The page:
Cognitive abnormalities, observed in five patients in isolation or together with muscle weakness, ranged from behavioural issues to severe global developmental delay. Risk of cognitive deficits among DMD patients is thought to be the result of the cumulative loss of dystrophin isoforms in the central nervous system during development
. According to this hypothesis, mutations in three subjects (#5, #19 and #20) were predicted to destroy most dystrophin isoforms. Nevertheless, in the other two subjects (subjects #1 and #18) only long isoforms were predicted to be affected. It is of particular note that four of the five cases presenting cognitive deficits showed highly skewed XCI patterns in blood independently of muscle symptoms. This could indicate that the central nervous system is more affected than muscle by reduced dystrophin expression due to biased XCI.
Skewed XCI favouring expression of the DMD-mutated X chromosome has been proposed as the main mechanism accounting for symptoms in symptomatic carriers without chromosomal rearrangements. However, results concerning the use of XCI as a prognostic marker are controversial. While some studies found that the great majority of symptomatic cases exhibited skewed profiles
[20–22] others found that XCI is not a reliable measure to predict whether carrier female will develop symptoms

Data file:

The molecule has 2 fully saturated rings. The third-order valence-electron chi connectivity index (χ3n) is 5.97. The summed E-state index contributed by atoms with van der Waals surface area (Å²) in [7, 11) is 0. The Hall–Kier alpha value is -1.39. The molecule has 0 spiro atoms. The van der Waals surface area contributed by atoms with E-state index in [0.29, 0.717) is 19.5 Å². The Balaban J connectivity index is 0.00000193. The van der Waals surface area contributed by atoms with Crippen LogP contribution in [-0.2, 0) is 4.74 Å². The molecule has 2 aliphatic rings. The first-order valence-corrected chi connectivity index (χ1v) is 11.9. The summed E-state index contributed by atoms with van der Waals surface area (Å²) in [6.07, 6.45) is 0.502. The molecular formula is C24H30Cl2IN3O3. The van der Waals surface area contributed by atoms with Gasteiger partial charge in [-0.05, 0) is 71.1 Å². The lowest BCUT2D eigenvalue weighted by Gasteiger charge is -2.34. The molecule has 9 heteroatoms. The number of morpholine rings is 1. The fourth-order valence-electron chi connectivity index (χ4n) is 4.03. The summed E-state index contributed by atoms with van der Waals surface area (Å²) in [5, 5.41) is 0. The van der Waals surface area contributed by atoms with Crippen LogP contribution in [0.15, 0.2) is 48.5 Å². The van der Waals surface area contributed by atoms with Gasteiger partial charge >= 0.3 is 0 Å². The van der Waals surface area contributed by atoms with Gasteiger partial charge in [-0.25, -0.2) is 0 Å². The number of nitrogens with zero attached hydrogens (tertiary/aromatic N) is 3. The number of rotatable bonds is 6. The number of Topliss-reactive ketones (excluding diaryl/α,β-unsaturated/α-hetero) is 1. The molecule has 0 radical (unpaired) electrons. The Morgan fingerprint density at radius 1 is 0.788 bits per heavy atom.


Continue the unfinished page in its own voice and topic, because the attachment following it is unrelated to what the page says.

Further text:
[6, 10, 24]. Most women in the normal population present a random XCI pattern in peripheral blood. However, a skewed pattern is present in 8.8% of females, increasing up to 14.2% in adult women
. We found a distribution of XCI ratios in blood among control groups (asymptomatic carriers and non-carrier females) similar to those described in the normal adult population
. Regarding our group of symptomatic carriers, excluding those manifesting only myalgia, the number of skewed cases was 49.2% higher (mean XCI ratio 18% higher) than in asymptomatic carriers. In cases presenting skeletal muscle involvement, the extent of XCI skewing in blood tended to increase in line with the severity of symptoms (Figure
3B). However, assessing XCI through the AR methylation assay seems to have a poor prognostic value, since some subjects showing similar XCI patterns exhibited different phenotype severity. Furthermore, four subjects (#16, #18, #19 and #20) with highly skewed patterns presented no skeletal muscle involvement. When XCI analysis was performed on muscle DNA we observed no correlation between the extent of XCI skewing and clinical severity or proportion of dystrophin-negative fibres. As previously described
[6, 23], in most cases XCI profile in muscle differed significantly from that found in blood. This could reflect a biochemical and genetic normalization process in skeletal muscle